‘Social networking sites duty-bound to obey law of the land'

Our Bureau Chennai | Updated on March 12, 2018

Social networking sites are “duty-bound” to obey the laws of the land they operate in, says cyber law expert and Supreme Court advocate Mr Pavan Duggal.

Referring to the recent Delhi High Court order to 22 social media sites to pull out inflammatory content, Mr Duggal said these Web sites were trying to get away by saying they were bound by US laws and were not amenable to Indian norms.

“These companies want to operate in India but do not want to comply with Indian laws. If your target is the Indian ecosystem, you have to comply with the laws here and disable content from the Indian networks at least.”

This happened to Google in China. Yahoo! also faced a similar situation when it was asked by France to pull out links to Nazi sites and memorabilia, said Mr Duggal.

While there have been arguments that privacy and freedom of speech are being threatened, Facebook and Google have already removed “offensive” content from Indian domain sites.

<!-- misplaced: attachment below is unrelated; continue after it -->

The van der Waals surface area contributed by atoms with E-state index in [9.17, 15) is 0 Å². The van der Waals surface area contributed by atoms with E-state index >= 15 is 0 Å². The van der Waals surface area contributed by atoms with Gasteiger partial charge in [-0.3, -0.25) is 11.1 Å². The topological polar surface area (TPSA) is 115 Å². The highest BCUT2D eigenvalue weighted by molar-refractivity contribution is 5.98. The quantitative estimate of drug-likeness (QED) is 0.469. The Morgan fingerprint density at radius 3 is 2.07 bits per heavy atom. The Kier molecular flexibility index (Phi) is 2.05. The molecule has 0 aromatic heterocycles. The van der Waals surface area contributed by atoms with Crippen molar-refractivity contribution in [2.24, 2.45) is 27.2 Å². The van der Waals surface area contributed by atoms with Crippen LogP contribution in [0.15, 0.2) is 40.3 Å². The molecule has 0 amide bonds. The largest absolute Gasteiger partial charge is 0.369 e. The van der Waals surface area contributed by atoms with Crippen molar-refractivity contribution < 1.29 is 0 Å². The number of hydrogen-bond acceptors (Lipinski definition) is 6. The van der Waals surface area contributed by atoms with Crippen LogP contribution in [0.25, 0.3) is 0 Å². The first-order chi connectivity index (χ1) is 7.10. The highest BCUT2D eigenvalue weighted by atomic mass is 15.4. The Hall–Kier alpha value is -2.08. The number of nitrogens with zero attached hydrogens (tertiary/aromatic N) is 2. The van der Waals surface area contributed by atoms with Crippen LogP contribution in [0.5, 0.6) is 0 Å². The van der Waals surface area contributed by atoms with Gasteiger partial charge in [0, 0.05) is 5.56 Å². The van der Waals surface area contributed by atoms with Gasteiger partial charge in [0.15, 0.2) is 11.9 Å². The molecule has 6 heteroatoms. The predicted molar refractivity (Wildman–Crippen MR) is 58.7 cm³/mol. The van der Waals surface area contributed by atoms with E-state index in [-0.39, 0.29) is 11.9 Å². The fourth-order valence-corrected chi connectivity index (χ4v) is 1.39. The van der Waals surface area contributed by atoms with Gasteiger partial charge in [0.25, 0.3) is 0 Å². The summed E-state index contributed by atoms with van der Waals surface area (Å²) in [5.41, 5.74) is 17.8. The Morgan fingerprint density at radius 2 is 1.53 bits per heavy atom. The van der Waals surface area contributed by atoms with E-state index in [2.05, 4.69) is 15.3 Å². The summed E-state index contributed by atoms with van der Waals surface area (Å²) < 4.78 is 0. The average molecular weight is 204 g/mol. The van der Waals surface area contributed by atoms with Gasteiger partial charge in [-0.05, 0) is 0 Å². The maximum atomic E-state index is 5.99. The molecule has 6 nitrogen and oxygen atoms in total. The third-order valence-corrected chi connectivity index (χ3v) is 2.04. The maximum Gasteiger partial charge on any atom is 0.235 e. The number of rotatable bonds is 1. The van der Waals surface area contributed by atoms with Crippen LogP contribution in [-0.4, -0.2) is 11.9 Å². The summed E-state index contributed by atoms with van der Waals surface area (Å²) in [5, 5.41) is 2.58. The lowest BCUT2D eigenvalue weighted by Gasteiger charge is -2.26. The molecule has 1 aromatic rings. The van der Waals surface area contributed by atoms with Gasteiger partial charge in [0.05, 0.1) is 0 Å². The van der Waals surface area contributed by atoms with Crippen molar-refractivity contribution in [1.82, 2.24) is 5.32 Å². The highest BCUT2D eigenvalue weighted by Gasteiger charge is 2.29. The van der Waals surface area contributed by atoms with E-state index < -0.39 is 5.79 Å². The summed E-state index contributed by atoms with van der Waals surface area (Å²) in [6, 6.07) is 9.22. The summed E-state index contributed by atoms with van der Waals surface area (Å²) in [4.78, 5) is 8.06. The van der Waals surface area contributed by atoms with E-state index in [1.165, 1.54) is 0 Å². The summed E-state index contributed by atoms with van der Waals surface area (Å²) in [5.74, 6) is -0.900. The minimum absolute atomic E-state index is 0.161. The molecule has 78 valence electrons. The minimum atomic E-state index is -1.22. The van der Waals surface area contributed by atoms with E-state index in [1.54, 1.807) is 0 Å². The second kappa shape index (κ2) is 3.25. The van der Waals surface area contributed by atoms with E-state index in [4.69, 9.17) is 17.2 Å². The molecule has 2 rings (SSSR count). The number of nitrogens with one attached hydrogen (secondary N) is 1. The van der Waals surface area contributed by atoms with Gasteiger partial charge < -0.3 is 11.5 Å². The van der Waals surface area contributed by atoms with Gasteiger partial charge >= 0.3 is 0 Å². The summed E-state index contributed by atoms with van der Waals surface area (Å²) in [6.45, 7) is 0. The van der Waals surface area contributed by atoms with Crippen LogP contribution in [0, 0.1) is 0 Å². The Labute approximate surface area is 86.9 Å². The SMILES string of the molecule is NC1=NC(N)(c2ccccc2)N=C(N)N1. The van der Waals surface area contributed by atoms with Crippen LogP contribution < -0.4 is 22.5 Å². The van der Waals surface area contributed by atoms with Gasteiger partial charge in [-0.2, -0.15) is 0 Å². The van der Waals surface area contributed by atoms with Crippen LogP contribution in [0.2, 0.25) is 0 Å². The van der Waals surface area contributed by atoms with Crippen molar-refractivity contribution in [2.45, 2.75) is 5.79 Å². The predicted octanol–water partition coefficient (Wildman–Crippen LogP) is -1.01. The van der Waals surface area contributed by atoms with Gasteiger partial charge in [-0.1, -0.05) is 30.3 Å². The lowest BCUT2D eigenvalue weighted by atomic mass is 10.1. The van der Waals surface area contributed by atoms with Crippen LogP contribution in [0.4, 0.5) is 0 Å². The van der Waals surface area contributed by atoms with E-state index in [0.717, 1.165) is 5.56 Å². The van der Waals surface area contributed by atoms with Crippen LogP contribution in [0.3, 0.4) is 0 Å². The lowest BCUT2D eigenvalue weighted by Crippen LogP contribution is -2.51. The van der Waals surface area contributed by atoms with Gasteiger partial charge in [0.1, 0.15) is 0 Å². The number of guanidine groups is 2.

The IT Rules 2011 mandates service providers to do “due-diligence” of content that could be a threat to national security and integration. Any aggrieved party can lodge a complaint against content online. The Web sites are then required to pull out the content within 36 hours from the Indian network. Failing to do so invokes penalties, said Mr Duggal on the sidelines of a seminar on ‘Social media networks: Opportunities and challenges'.

Mr Duggal stressed the need to revise the Information Technology Act to cover issues of social media and social media crime. “Technology outstrips the pace of law. The law is silent on social media crime, the obligations of publishers, what people should and should not being doing on social media. There is a need to revisit the IT Act which was amended in 2008 to incorporate these issues.”

The Government and other stakeholders should come together to set up a dedicated cyber law university, said Mr Duggal.

Referring to the recent incident involving three Karnataka ministers who allegedly watched porn during the State Assembly session, Mr Duggal said charges can be slapped against the Minister who had the clipping stored in his cell-phone, under Section 67 and 67 (A) of the IT Act.

Published on February 09, 2012

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